As noted in the Introduction, this draft "continues the work started in
"Research into Human Rights Protocol Considerations" [RFC8280] by investigating
the impact of Internet protocols on a specific set of human rights, namely the
right to peaceful assembly and the right to association." Taking several
Internet protocols (and some Web standards and applications) as cases, this
draft considers how the design of those protocols affects (including supporting
or endangering) rights to assembly and association through different means.
This is intended as just one piece of research expanding on the human rights
protocol considerations more generally.
There is no formal template for document shepherd write-ups in IRTF, but it
seems reasonable to roughly follow the initial IETF Shepherd guidance in
a. Nick Doty is the shepherd for this document; I'm new to this shepherd role,
and please forgive me for any misunderstandings I may have about it. I have
personally reviewed this document (over a few rounds) and raised several issues
and the authors have addressed them all. I believe it is now ready for review
by the IRTF Chair, IRSG and IESG and publication.
b-c. There have been substantial reviews by the RG, including experts in the
topic area, and discussion at several HRPC meetings. I believe those reviews
have been sufficiently deep and broad.
d. I have no remaining concerns or issues with the document. I'm not aware of
any IPR disclosures and wouldn't expect that to be an issue with this kind of
e-f. Consensus: there is support for the document and consensus to publish it.
HRPC's RG Last Call didn't uncover any objections, but also didn't spark any
further reviews or engagement. I think the length of time from initially
working on this document to getting it complete for publication has made it
harder to sustain strong interest from the RG and that we should try to avoid
such long time periods in the future. I have not identified any extreme
discontent or likelihood to appeal.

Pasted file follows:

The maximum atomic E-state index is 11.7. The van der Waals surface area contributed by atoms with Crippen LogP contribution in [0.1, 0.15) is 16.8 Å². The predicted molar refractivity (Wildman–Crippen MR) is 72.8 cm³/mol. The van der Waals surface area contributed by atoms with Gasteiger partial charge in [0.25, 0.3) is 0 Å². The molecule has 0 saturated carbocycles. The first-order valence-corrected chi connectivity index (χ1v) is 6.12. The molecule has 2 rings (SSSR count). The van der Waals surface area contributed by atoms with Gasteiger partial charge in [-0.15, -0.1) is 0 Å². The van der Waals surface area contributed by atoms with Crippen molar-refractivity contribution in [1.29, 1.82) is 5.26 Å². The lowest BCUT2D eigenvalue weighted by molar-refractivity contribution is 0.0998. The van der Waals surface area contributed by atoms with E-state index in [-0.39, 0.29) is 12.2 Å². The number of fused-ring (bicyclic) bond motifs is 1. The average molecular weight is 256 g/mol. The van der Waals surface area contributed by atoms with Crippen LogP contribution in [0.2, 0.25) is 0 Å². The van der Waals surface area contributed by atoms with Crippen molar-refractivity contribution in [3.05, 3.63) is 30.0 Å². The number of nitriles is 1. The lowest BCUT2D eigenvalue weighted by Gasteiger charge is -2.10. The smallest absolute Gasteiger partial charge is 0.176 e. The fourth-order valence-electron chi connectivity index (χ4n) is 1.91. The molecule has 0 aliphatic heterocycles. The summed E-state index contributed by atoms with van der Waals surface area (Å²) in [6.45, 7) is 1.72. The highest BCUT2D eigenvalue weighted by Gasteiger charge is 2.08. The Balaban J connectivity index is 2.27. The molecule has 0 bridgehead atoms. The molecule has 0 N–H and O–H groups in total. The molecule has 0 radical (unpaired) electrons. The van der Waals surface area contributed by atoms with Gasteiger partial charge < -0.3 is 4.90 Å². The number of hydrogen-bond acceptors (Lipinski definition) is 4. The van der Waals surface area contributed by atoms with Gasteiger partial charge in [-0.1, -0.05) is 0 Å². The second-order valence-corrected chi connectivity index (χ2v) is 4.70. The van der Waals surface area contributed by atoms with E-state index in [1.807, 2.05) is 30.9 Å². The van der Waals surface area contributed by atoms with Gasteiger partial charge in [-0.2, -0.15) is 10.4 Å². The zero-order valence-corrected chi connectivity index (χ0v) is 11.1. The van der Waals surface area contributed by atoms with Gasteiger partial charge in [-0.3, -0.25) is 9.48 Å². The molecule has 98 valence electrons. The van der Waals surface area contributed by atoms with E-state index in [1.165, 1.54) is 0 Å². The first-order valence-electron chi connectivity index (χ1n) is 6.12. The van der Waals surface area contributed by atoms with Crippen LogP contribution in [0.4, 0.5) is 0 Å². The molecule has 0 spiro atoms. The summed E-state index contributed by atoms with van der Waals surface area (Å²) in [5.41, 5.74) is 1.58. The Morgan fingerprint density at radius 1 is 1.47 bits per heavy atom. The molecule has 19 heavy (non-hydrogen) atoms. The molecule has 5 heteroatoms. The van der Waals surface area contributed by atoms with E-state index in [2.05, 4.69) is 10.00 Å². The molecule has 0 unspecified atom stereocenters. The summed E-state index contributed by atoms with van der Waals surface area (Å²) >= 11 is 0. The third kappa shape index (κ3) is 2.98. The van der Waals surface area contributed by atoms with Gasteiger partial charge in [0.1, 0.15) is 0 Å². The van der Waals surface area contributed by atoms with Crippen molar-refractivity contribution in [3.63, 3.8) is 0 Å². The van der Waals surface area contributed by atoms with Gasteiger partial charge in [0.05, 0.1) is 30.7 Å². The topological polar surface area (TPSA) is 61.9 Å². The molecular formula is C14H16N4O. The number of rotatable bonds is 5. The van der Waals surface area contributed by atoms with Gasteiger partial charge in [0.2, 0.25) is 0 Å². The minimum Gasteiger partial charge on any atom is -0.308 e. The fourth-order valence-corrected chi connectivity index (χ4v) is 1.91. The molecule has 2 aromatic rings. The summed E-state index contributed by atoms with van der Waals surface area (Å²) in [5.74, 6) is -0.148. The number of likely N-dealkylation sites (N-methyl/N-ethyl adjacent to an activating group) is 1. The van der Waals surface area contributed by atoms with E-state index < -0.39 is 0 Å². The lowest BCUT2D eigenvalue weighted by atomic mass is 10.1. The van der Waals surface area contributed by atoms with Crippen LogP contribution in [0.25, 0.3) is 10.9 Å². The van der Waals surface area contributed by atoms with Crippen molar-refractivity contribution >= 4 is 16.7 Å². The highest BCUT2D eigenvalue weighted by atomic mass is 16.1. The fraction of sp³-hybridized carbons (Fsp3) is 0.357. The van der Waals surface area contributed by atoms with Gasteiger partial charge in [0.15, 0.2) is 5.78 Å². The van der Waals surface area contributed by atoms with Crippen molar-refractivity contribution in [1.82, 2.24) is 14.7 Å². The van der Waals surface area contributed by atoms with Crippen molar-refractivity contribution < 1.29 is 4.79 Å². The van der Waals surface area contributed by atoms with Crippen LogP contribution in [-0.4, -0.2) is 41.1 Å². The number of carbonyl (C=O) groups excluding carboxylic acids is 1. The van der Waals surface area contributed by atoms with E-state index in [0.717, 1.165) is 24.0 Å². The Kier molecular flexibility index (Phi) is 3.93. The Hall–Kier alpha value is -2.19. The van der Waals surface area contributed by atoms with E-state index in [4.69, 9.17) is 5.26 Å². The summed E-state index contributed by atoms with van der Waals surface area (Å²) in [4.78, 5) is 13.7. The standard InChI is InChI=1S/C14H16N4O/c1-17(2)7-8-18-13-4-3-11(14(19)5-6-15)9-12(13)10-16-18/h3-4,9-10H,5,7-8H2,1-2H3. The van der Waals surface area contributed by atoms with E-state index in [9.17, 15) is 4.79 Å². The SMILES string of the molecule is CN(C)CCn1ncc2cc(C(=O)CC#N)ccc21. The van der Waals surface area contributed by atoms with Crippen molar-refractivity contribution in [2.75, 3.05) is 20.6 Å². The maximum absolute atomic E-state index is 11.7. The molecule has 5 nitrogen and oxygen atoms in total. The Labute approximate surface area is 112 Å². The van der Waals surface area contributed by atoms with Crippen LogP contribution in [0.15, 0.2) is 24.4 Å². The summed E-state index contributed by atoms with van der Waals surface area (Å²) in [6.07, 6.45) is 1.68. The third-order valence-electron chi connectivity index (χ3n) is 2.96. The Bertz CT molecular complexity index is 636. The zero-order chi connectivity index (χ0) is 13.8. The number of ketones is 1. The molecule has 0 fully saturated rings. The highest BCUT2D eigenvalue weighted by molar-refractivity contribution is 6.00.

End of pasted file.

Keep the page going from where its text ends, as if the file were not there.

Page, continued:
g. Comments on the nits identified by the tool below. I do have some open
questions about Unicode characters, but not blocking further review.
h. Informative references only.
i. No IANA actions needed.
k. I don't think a IRTF has a Document Announcement Write-Up at this stage, but
happy to provide such a summary if the IRTF Chair or IRSG would like that.
Dates in the past I don't think are a problem; this draft is older, and things
like date and copyright will be updated after reviews and prior to publication.
Quotation marks are not consistent throughout and non-ascii quotation marks
cause some idnit flags on line 622, 1227. We should change them throughout.
Prior to publication, line 1010 should be non-ascii Unicode characters in
Arabic, rather than the entity sequence codes.
-- Obsolete informational reference (is this intentional?): RFC 155
(Obsoleted by RFC 168)
-- Obsolete informational reference (is this intentional?): RFC 1163
(Obsoleted by RFC 1267)
-- Obsolete informational reference (is this intentional?): RFC 1164
(Obsoleted by RFC 1268)
-- Obsolete informational reference (is this intentional?): RFC 1771
(Obsoleted by RFC 4271)
-- Obsolete informational reference (is this intentional?): RFC 5751
(Obsoleted by RFC 8551)
Most of these references are intentionally referring to the historical
definitions or context of how protocols were first described. RFC 5751
(S/MIME), though, could be updated to RFC 8551, S/MIME 4.0 I don't think it's
essential as this is just an informational reference referring to S/MIME as a
technology in general, but the latest version is probably preferable.